Spokane County Sheriff Ozzie Knezovich would rather talk about his responsibilities as a steward of public safety than discuss the duties of a politician that often accompany his office like the media obligations of a high-profile head coach.
At the same time, the local face of law enforcement has learned that success on the campaign trail often determines the state of public safety itself.
It was that way in 2008 when Knezovich led the effort to bring back Crime Check – the popular nonemergency reporting number – that had been taken away because of a funding shortfall. The sheriff and other Crime Check supporters described how elimination of the resource had led to half the number of incident reports and a glaring void on the community-policing front.
In May 2008, voters overwhelmingly approved the reinstatement of Crime Check on 66.2 percent of ballots.
“My job is to go to the community and tell them what the needs are,” Knezovich said. “When you take the time to talk to people about public safety, they get it. I truly thank the citizens for caring.”
Knezovich succeeded longtime County Sheriff Mark Sterk in 2006, defeating former Spokane Valley Police Chief Cal Walker in the September primary and James Flavel in November’s general election. He will be on the ballot again this November, striving for another four years.
In the meantime, Knezovich is dealing with a myriad of concerns – at or near the top his list is trying to coordinate support for a new jail facility while dealing with the reoccurring demands of a strained county budget. When the city of Spokane announced earlier this month that it was considering the possibility of launching its own corrections project, Knezovich admits he was surprised, but emphasized that local jurisdictions “must continue to work together.”
“I understand that they’re trying to cover their bases,” he said. “The main thing is that we’re not going to be successful without collaboration in local government. It’s more important for the citizens that we try to work out a resolution that is in the best interests of the community.”
Earlier this month, the county received the results of a study concluding that the best site for a new vertical jail tower would be next to the existing Spokane County Jail. Locations in Airway Heights and the Medical Lake/Interstate 90 interchange – where horizontal configurations would be built – ranked second and third.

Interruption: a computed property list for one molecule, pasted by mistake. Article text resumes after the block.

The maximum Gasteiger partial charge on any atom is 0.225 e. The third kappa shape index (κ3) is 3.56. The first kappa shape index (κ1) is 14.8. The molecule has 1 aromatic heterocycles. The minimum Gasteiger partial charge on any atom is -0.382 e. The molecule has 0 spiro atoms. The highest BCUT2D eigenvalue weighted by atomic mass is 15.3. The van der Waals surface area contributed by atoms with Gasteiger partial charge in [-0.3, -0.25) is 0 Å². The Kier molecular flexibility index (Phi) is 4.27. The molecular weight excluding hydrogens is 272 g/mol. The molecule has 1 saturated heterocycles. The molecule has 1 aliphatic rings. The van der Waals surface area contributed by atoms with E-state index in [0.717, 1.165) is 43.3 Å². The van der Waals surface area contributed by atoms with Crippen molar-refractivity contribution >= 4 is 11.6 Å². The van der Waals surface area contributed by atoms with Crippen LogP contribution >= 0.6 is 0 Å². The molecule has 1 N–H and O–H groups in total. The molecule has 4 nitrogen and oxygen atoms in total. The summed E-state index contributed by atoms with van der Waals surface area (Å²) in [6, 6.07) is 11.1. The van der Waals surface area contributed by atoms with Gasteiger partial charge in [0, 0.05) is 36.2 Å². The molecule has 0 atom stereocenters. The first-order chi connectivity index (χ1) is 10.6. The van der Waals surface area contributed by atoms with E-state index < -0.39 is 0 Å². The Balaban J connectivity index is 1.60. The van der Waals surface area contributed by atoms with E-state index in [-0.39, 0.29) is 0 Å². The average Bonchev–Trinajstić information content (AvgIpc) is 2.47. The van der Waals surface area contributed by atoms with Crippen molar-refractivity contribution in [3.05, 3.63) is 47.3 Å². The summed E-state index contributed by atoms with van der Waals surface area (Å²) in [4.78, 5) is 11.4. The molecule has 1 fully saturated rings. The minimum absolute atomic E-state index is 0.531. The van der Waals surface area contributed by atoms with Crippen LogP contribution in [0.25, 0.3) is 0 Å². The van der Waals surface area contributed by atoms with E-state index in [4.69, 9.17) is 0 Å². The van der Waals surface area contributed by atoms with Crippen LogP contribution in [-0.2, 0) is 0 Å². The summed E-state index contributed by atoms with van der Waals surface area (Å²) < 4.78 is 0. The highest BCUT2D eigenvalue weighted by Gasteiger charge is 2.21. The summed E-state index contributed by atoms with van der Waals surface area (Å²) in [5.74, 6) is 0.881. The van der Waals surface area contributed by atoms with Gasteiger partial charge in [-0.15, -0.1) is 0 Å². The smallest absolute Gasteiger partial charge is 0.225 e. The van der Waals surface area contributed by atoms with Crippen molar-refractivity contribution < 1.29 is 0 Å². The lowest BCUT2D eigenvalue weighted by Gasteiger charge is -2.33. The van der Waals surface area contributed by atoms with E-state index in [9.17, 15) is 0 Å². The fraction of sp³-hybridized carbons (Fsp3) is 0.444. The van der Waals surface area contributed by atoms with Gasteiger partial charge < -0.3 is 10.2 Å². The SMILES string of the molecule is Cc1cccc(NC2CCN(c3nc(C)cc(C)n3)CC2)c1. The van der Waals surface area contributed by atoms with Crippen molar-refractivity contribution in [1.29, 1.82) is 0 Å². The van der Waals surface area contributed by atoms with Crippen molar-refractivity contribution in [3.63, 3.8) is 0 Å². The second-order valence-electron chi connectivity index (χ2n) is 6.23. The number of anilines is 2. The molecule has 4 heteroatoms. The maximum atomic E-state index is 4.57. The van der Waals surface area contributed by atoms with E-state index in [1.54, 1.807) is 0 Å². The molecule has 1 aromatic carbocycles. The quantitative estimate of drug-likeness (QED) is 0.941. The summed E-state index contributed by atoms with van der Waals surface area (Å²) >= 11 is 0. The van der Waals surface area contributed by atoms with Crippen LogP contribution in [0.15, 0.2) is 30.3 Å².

County officials announced last week that plans are underway for a six-month public information campaign involving the jail project that will include a funding proposal on the ballot next April. A public hearing on the jail discussion is scheduled for May 12 before the county commissioners.
Knezovich said it will be “critical for leaders to step up” in the effort to build adequate detention facilities.
“The decisions we’re making now are going to affect this community for decades,” he said.
As part of the sheriff’s ongoing endeavors to reduce recidivism, Knezovich stands behind the value of programs like community corrections, designed to provide those who have been sentenced with job skills, help in overcoming substance abuse and additional support in readjusting to life after prison. In finding dollars to fund such programs, Knezovich said he continues “to work hard to restructure and find all the efficiencies we can find.”
Between presentations on local law enforcement’s collaboration with the Department of Emergency Management and the typical schedule of appearances at a variety of community events and fund-raisers, Knezovich has been meeting with representatives from the city of Spokane Valley to discuss a renewal of the public safety contract. After a history of year-to-year agreements, the sheriff said he is hopeful that a five-year deal can be finalized.
“It’s difficult on personnel, not knowing what their status is,” he said. “This would give us more stability.”